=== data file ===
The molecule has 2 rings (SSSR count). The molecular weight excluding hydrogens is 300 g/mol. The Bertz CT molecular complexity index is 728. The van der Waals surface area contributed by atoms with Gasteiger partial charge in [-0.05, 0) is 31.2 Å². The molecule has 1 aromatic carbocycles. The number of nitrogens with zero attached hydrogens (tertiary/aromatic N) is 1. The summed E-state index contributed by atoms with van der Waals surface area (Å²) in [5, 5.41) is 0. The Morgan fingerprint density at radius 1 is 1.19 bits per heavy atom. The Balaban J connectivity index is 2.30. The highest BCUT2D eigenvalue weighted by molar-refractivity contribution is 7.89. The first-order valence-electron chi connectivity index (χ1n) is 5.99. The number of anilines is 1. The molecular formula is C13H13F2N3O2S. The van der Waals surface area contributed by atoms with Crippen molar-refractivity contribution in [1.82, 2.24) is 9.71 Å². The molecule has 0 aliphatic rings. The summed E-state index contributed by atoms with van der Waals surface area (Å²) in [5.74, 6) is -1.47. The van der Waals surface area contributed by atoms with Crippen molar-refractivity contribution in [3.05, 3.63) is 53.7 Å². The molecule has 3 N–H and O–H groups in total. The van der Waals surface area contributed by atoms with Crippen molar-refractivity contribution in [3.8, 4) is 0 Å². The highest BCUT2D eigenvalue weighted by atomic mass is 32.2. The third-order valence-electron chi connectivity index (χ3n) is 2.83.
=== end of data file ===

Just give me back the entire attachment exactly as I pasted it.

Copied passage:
The molecule has 2 rings (SSSR count). The molecular weight excluding hydrogens is 300 g/mol. The Bertz CT molecular complexity index is 728. The van der Waals surface area contributed by atoms with Gasteiger partial charge in [-0.05, 0) is 31.2 Å². The molecule has 1 aromatic carbocycles. The number of nitrogens with zero attached hydrogens (tertiary/aromatic N) is 1. The summed E-state index contributed by atoms with van der Waals surface area (Å²) in [5, 5.41) is 0. The Morgan fingerprint density at radius 1 is 1.19 bits per heavy atom. The Balaban J connectivity index is 2.30. The highest BCUT2D eigenvalue weighted by molar-refractivity contribution is 7.89. The first-order valence-electron chi connectivity index (χ1n) is 5.99. The number of anilines is 1. The molecular formula is C13H13F2N3O2S. The van der Waals surface area contributed by atoms with Crippen molar-refractivity contribution in [1.82, 2.24) is 9.71 Å². The molecule has 0 aliphatic rings. The summed E-state index contributed by atoms with van der Waals surface area (Å²) in [5.74, 6) is -1.47. The van der Waals surface area contributed by atoms with Crippen molar-refractivity contribution in [3.05, 3.63) is 53.7 Å². The molecule has 3 N–H and O–H groups in total. The van der Waals surface area contributed by atoms with Crippen molar-refractivity contribution in [3.8, 4) is 0 Å². The highest BCUT2D eigenvalue weighted by atomic mass is 32.2. The third-order valence-electron chi connectivity index (χ3n) is 2.83.